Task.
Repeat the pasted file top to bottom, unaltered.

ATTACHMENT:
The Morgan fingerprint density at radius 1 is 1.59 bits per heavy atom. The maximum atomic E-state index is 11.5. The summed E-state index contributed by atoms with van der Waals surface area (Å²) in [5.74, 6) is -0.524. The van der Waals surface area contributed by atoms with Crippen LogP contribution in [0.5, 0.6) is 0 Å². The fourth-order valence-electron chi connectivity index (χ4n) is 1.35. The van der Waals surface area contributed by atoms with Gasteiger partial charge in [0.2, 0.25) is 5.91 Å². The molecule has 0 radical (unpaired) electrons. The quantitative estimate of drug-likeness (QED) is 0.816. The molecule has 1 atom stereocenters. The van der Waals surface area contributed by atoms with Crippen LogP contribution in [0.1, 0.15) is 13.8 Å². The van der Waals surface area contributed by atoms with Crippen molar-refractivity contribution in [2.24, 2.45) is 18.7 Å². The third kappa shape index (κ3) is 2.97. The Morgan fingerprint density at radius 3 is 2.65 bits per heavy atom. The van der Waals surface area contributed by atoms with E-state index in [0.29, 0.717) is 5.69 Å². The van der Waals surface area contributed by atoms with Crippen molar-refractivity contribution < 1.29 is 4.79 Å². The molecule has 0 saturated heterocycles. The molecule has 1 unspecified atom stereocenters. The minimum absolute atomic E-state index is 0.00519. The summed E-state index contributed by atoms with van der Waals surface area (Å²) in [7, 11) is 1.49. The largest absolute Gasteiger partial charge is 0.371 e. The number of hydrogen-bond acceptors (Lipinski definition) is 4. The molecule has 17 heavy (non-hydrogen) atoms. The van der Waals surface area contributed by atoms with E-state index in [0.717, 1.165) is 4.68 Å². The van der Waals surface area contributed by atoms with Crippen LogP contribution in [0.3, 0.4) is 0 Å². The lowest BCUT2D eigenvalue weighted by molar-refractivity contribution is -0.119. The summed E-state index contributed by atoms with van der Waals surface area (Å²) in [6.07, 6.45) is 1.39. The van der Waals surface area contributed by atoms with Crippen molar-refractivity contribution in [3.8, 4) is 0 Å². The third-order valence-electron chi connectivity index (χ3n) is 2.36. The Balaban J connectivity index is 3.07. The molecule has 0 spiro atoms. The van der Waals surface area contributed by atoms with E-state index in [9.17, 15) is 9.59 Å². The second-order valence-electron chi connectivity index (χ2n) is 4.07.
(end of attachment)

The Morgan fingerprint density at radius 1 is 1.59 bits per heavy atom. The maximum atomic E-state index is 11.5. The summed E-state index contributed by atoms with van der Waals surface area (Å²) in [5.74, 6) is -0.524. The van der Waals surface area contributed by atoms with Crippen LogP contribution in [0.5, 0.6) is 0 Å². The fourth-order valence-electron chi connectivity index (χ4n) is 1.35. The van der Waals surface area contributed by atoms with Gasteiger partial charge in [0.2, 0.25) is 5.91 Å². The molecule has 0 radical (unpaired) electrons. The quantitative estimate of drug-likeness (QED) is 0.816. The molecule has 1 atom stereocenters. The van der Waals surface area contributed by atoms with Crippen LogP contribution in [0.1, 0.15) is 13.8 Å². The van der Waals surface area contributed by atoms with Crippen molar-refractivity contribution in [2.24, 2.45) is 18.7 Å². The third kappa shape index (κ3) is 2.97. The Morgan fingerprint density at radius 3 is 2.65 bits per heavy atom. The van der Waals surface area contributed by atoms with E-state index in [0.29, 0.717) is 5.69 Å². The van der Waals surface area contributed by atoms with Crippen molar-refractivity contribution < 1.29 is 4.79 Å². The molecule has 0 saturated heterocycles. The molecule has 1 unspecified atom stereocenters. The minimum absolute atomic E-state index is 0.00519. The summed E-state index contributed by atoms with van der Waals surface area (Å²) in [7, 11) is 1.49. The largest absolute Gasteiger partial charge is 0.371 e. The number of hydrogen-bond acceptors (Lipinski definition) is 4. The molecule has 17 heavy (non-hydrogen) atoms. The van der Waals surface area contributed by atoms with E-state index in [0.717, 1.165) is 4.68 Å². The van der Waals surface area contributed by atoms with Crippen LogP contribution in [0.3, 0.4) is 0 Å². The lowest BCUT2D eigenvalue weighted by molar-refractivity contribution is -0.119. The summed E-state index contributed by atoms with van der Waals surface area (Å²) in [6.07, 6.45) is 1.39. The van der Waals surface area contributed by atoms with Crippen molar-refractivity contribution in [3.8, 4) is 0 Å². The third-order valence-electron chi connectivity index (χ3n) is 2.36. The Balaban J connectivity index is 3.07. The molecule has 0 spiro atoms. The van der Waals surface area contributed by atoms with E-state index in [9.17, 15) is 9.59 Å². The second-order valence-electron chi connectivity index (χ2n) is 4.07.